As Tony Blair has made clear, our fundamental challenge is how to make Europe work better.
The Civil Service is a vital economic asset to the UK – firstly, in the way it creates a framework for excellence in service delivery and secondly, in how it helps organise the best way to deliver modern public services on which both businesses and individuals depend.
This call for a new culture is not a new idea.
There is no such thing as free regulation.
Here in the UK the government has decided to accept the recommendations of the Better Regulation Task Force to measure and make targeted reductions in the administrative costs – the red tape costs – that regulations impose on business.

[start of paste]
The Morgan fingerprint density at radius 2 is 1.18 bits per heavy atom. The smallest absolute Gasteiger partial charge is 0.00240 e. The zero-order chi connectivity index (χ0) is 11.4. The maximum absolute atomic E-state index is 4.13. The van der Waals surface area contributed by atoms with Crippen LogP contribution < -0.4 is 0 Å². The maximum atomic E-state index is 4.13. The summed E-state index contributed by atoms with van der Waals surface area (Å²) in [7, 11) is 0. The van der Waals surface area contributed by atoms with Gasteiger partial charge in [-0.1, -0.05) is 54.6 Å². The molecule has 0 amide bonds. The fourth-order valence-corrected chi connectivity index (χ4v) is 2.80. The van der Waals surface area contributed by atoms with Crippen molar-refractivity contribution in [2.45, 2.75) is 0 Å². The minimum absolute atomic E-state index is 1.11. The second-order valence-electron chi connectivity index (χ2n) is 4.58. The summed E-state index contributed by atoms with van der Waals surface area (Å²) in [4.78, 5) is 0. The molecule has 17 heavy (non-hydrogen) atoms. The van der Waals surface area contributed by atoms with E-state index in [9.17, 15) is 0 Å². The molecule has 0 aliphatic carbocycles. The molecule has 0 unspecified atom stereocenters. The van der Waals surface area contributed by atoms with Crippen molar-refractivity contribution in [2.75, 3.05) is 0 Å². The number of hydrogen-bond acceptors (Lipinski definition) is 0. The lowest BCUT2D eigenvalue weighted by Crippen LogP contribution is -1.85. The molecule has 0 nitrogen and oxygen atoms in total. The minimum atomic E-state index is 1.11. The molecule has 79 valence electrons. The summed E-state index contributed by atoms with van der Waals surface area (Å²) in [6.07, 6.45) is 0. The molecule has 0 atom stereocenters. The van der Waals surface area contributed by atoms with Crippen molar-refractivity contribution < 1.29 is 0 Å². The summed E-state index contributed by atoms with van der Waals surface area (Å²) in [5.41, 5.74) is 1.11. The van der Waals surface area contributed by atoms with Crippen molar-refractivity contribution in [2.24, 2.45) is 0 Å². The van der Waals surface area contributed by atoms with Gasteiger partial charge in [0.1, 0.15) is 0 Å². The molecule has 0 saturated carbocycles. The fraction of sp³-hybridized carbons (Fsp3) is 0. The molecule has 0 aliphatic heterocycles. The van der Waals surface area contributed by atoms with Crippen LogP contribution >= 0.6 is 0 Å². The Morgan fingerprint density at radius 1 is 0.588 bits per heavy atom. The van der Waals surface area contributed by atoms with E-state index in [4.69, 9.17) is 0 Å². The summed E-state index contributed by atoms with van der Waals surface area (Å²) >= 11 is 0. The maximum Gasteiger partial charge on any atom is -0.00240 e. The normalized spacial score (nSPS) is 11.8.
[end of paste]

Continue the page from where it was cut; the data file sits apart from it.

If we took Chaucer’s writings at face value, we’d have to conclude he was a complete drip.
So that we focus not on competing visions for Europe but on what Europe can do to improve economic growth, to give us a cleaner environment, to create more jobs, to make us more secure.
Yet in order to make sure the European social model keeps up with the pace of economic change that is now necessary, the EU must embrace a new approach to lawmaking.
From my time in Health I know that choice empowers people lives.
For too long nurses have been undervalued, restricted in what they could do, with too few career opportunities in clinical practice. For far too long, nurses have endured a pay system that has held them back – both professionally as well as financially.